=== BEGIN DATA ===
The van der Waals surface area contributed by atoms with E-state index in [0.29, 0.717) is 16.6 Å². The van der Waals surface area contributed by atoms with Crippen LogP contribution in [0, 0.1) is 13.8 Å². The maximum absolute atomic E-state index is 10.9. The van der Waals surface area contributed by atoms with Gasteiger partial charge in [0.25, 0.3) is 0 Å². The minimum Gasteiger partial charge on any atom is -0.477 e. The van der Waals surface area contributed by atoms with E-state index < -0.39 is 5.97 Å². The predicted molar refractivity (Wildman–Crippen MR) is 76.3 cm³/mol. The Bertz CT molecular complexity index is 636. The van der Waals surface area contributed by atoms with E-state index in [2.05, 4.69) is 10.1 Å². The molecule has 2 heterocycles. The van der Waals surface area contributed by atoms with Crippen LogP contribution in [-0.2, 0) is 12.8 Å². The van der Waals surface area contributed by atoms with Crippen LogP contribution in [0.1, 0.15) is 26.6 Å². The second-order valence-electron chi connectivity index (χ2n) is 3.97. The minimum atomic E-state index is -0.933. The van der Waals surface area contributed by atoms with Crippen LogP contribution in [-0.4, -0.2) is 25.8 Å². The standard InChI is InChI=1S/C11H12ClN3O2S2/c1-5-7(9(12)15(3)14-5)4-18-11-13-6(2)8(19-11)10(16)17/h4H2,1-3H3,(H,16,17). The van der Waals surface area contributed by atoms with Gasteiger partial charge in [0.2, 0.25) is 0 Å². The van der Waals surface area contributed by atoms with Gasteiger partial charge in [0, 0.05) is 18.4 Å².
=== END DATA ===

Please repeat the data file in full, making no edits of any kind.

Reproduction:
The van der Waals surface area contributed by atoms with E-state index in [0.29, 0.717) is 16.6 Å². The van der Waals surface area contributed by atoms with Crippen LogP contribution in [0, 0.1) is 13.8 Å². The maximum absolute atomic E-state index is 10.9. The van der Waals surface area contributed by atoms with Gasteiger partial charge in [0.25, 0.3) is 0 Å². The minimum Gasteiger partial charge on any atom is -0.477 e. The van der Waals surface area contributed by atoms with E-state index < -0.39 is 5.97 Å². The predicted molar refractivity (Wildman–Crippen MR) is 76.3 cm³/mol. The Bertz CT molecular complexity index is 636. The van der Waals surface area contributed by atoms with E-state index in [2.05, 4.69) is 10.1 Å². The molecule has 2 heterocycles. The van der Waals surface area contributed by atoms with Crippen LogP contribution in [-0.2, 0) is 12.8 Å². The van der Waals surface area contributed by atoms with Crippen LogP contribution in [0.1, 0.15) is 26.6 Å². The second-order valence-electron chi connectivity index (χ2n) is 3.97. The minimum atomic E-state index is -0.933. The van der Waals surface area contributed by atoms with Crippen LogP contribution in [-0.4, -0.2) is 25.8 Å². The standard InChI is InChI=1S/C11H12ClN3O2S2/c1-5-7(9(12)15(3)14-5)4-18-11-13-6(2)8(19-11)10(16)17/h4H2,1-3H3,(H,16,17). The van der Waals surface area contributed by atoms with Gasteiger partial charge in [0.2, 0.25) is 0 Å². The van der Waals surface area contributed by atoms with Gasteiger partial charge in [0, 0.05) is 18.4 Å².